df = df.replace([np.inf, -np.inf], np.nan)
    df.dropna(inplace=True)

    df_vals = df[[ticker for ticker in tickers]].pct_change()
    df_vals = df_vals.replace([np.inf, -np.inf], 0)
    df_vals.fillna(0, inplace=True)

    X = df_vals.values
    y = df['{}_target'.format(ticker)].values
    
    return X,y,df


def do_ml(ticker):
    X, y, df = extract_featuresets(ticker)

    X_train, X_test, y_train, y_test = cross_validation.train_test_split(X,
                                                        y,
                                                        test_size=0.25)

    #clf = neighbors.KNeighborsClassifier()

    clf = VotingClassifier([('lsvc',svm.LinearSVC()),
                            ('knn',neighbors.KNeighborsClassifier()),
                            ('rfor',RandomForestClassifier())])


    clf.fit(X_train, y_train)
    confidence = clf.score(X_test, y_test)
    print('accuracy:',confidence)
    predictions = clf.predict(X_test)
    print('predicted class counts:',Counter(predictions))
    print()
    print()
    return confidence

# examples of running:
do_ml('XOM')
do_ml('AAPL')
do_ml('ABT')  

We can also run this against all tickers:

from statistics import mean

with open("sp500tickers.pickle","rb") as f:
    tickers = pickle.load(f)

accuracies = []
for count,ticker in enumerate(tickers):

    if count%10==0:
        print(count)
        
    accuracy = do_ml(ticker)
    accuracies.append(accuracy)
    print("{} accuracy: {}. Average accuracy:{}".format(ticker,accuracy,mean(accuracies)))

This will take a while. I went ahead and did it, the result was an average accuracy of 46.279%. Not bad, but, from my looking around, the results are still questionable with any sort of strategy.

In the next tutorials, we're going to be diving into testing trading strategies.

The next tutorial:






  • Intro and Getting Stock Price Data - Python Programming for Finance p.1
  • Handling Data and Graphing - Python Programming for Finance p.2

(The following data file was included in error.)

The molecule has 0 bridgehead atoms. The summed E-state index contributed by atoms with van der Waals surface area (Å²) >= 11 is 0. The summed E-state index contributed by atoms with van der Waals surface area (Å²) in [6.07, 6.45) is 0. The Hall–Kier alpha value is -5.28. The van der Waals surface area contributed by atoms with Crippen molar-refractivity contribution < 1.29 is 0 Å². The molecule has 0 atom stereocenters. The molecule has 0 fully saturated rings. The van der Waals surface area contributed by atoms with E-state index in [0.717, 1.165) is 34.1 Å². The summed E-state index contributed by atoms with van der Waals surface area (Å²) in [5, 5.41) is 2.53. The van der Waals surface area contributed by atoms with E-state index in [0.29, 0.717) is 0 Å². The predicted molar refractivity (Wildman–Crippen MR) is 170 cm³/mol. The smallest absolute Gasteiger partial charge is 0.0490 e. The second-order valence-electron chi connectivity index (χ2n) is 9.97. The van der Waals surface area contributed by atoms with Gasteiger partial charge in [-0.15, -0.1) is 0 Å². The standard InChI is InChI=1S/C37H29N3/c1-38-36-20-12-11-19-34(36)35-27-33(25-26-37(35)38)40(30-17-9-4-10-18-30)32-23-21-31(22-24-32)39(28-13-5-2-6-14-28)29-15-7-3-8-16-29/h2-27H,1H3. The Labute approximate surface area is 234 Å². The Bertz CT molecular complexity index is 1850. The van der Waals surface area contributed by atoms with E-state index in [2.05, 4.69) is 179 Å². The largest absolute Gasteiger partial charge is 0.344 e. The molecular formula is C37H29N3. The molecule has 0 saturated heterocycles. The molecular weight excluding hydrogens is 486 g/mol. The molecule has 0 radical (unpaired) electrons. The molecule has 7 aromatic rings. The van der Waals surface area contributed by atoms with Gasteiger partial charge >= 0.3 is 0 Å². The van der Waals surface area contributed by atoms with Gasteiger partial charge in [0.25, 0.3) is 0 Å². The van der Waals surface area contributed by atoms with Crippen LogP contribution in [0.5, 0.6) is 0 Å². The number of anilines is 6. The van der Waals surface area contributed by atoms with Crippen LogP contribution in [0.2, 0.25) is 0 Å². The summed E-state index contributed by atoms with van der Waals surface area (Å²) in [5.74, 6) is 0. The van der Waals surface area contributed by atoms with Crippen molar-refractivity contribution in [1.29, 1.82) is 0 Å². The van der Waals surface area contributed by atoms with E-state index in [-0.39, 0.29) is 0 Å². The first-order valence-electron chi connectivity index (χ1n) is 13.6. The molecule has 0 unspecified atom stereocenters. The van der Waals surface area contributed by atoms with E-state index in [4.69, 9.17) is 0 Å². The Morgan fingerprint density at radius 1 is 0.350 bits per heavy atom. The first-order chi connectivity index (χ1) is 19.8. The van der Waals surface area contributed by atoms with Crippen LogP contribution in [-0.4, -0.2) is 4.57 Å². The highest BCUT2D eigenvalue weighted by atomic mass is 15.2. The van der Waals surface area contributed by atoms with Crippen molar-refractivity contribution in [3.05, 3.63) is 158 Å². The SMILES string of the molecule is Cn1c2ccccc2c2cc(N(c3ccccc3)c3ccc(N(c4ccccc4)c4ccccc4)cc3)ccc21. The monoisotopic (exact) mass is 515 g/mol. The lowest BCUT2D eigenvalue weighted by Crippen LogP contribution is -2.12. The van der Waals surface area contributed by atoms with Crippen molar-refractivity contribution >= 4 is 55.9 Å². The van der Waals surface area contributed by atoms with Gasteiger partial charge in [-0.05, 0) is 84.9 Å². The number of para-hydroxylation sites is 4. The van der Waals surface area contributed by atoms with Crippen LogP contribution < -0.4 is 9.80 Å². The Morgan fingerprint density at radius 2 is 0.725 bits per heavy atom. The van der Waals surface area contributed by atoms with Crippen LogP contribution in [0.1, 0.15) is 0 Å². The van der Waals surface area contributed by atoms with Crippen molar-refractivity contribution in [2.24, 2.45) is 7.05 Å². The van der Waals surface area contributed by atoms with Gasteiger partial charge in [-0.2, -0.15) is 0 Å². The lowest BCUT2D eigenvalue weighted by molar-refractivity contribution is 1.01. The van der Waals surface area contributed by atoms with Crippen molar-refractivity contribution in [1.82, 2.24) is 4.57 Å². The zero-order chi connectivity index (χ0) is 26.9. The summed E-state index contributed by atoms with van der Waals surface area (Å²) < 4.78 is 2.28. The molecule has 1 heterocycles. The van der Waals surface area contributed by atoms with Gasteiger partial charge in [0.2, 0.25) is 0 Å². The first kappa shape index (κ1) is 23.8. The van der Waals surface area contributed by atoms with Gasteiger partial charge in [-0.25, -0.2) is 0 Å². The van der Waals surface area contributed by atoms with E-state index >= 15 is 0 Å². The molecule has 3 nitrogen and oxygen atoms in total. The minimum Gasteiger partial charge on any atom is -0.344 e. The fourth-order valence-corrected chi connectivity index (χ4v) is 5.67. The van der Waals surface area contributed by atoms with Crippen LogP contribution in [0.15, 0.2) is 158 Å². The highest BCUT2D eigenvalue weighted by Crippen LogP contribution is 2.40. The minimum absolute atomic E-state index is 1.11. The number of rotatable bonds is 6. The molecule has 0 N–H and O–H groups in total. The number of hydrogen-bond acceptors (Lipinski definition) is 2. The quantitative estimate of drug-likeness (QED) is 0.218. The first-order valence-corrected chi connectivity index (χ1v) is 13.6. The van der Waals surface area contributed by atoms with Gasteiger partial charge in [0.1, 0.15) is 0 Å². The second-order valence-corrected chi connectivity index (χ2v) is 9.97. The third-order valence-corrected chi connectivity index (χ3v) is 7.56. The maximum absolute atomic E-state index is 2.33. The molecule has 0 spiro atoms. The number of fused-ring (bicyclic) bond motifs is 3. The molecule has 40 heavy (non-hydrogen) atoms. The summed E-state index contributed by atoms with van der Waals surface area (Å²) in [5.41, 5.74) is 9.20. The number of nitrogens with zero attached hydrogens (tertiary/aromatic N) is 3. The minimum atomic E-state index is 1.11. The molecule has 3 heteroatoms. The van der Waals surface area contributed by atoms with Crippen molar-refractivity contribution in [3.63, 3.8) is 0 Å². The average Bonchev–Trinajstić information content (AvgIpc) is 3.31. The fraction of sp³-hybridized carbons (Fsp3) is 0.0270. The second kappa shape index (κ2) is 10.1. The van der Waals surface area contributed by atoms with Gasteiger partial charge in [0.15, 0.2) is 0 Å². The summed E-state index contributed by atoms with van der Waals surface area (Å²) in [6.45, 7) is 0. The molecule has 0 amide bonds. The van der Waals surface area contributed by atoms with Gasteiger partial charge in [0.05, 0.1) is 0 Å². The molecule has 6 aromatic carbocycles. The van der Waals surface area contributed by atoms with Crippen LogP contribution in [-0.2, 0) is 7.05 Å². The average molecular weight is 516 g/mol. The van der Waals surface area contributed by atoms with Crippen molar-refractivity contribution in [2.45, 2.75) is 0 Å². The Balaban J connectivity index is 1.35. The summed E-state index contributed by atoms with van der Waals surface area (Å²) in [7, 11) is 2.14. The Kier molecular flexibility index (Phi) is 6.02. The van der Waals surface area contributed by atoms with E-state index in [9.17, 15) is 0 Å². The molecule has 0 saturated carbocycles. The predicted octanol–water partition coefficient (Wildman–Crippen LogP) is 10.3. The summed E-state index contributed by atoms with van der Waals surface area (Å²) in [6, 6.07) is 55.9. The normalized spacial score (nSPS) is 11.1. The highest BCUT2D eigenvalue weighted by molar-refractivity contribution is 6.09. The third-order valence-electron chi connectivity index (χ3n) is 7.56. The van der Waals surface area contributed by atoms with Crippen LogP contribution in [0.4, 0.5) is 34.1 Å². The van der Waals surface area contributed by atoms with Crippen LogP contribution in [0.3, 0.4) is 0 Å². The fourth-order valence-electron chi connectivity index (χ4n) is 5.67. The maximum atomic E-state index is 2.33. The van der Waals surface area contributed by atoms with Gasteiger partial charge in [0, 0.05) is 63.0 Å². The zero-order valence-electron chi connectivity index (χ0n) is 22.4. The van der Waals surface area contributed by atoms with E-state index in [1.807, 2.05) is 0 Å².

• Basic stock data Manipulation - Python Programming for Finance p.3
  • More stock manipulations - Python Programming for Finance p.4
  • Automating getting the S&P 500 list - Python Programming for Finance p.5
  • Getting all company pricing data in the S&P 500 - Python Programming for Finance p.6
  • Combining all S&P 500 company prices into one DataFrame - Python Programming for Finance p.7
  • Creating massive S&P 500 company correlation table for Relationships - Python Programming for Finance p.8
  • Preprocessing data to prepare for Machine Learning with stock data - Python Programming for Finance p.9
  • Creating targets for machine learning labels - Python Programming for Finance p.10 and 11
  • Machine learning against S&P 500 company prices - Python Programming for Finance p.12
  • Testing trading strategies with Quantopian Introduction - Python Programming for Finance p.13
  • Placing a trade order with Quantopian - Python Programming for Finance p.14
  • Scheduling a function on Quantopian - Python Programming for Finance p.15
  • Quantopian Research Introduction - Python Programming for Finance p.16
  • Quantopian Pipeline - Python Programming for Finance p.17
  • Alphalens on Quantopian - Python Programming for Finance p.18
  • Back testing our Alpha Factor on Quantopian - Python Programming for Finance p.19
  • Analyzing Quantopian strategy back test results with Pyfolio - Python Programming for Finance p.20
  • Strategizing - Python Programming for Finance p.21
  • Finding more Alpha Factors - Python Programming for Finance p.22
  • Combining Alpha Factors - Python Programming for Finance p.23
  • Portfolio Optimization - Python Programming for Finance p.24